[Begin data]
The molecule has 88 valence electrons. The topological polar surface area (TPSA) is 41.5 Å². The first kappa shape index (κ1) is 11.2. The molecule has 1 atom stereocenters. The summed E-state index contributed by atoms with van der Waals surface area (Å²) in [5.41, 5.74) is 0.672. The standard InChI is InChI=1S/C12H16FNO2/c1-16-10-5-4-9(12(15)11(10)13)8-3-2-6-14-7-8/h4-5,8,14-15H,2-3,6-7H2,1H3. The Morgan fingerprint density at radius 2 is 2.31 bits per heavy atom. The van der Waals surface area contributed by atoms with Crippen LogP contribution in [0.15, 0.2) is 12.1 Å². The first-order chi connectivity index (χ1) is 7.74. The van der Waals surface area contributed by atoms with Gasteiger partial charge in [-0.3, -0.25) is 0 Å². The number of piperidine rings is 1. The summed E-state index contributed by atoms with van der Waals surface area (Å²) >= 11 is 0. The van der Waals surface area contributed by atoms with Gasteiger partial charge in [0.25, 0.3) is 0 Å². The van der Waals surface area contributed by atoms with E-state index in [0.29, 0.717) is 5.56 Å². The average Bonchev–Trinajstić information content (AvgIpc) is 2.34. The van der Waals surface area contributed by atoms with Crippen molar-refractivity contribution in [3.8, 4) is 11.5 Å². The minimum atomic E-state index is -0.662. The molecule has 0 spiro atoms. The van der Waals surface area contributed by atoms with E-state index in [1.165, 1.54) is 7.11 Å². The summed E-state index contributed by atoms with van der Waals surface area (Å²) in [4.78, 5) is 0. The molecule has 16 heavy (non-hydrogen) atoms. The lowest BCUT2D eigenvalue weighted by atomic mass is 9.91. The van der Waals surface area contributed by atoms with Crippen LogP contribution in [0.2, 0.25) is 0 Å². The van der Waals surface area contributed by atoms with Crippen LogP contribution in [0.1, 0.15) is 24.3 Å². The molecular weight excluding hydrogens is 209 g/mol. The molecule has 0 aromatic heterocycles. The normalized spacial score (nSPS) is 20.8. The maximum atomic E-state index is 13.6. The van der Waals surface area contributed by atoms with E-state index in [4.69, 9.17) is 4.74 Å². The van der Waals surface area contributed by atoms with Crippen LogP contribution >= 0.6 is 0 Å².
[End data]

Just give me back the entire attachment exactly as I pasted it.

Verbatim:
The molecule has 88 valence electrons. The topological polar surface area (TPSA) is 41.5 Å². The first kappa shape index (κ1) is 11.2. The molecule has 1 atom stereocenters. The summed E-state index contributed by atoms with van der Waals surface area (Å²) in [5.41, 5.74) is 0.672. The standard InChI is InChI=1S/C12H16FNO2/c1-16-10-5-4-9(12(15)11(10)13)8-3-2-6-14-7-8/h4-5,8,14-15H,2-3,6-7H2,1H3. The Morgan fingerprint density at radius 2 is 2.31 bits per heavy atom. The van der Waals surface area contributed by atoms with Crippen LogP contribution in [0.15, 0.2) is 12.1 Å². The first-order chi connectivity index (χ1) is 7.74. The van der Waals surface area contributed by atoms with Gasteiger partial charge in [-0.3, -0.25) is 0 Å². The number of piperidine rings is 1. The summed E-state index contributed by atoms with van der Waals surface area (Å²) >= 11 is 0. The van der Waals surface area contributed by atoms with Gasteiger partial charge in [0.25, 0.3) is 0 Å². The van der Waals surface area contributed by atoms with E-state index in [0.29, 0.717) is 5.56 Å². The average Bonchev–Trinajstić information content (AvgIpc) is 2.34. The van der Waals surface area contributed by atoms with Crippen molar-refractivity contribution in [3.8, 4) is 11.5 Å². The minimum atomic E-state index is -0.662. The molecule has 0 spiro atoms. The van der Waals surface area contributed by atoms with E-state index in [1.165, 1.54) is 7.11 Å². The summed E-state index contributed by atoms with van der Waals surface area (Å²) in [4.78, 5) is 0. The molecule has 16 heavy (non-hydrogen) atoms. The lowest BCUT2D eigenvalue weighted by atomic mass is 9.91. The van der Waals surface area contributed by atoms with Crippen LogP contribution in [0.2, 0.25) is 0 Å². The van der Waals surface area contributed by atoms with Crippen LogP contribution in [0.1, 0.15) is 24.3 Å². The molecular weight excluding hydrogens is 209 g/mol. The molecule has 0 aromatic heterocycles. The normalized spacial score (nSPS) is 20.8. The maximum atomic E-state index is 13.6. The van der Waals surface area contributed by atoms with E-state index in [4.69, 9.17) is 4.74 Å². The van der Waals surface area contributed by atoms with Crippen LogP contribution >= 0.6 is 0 Å².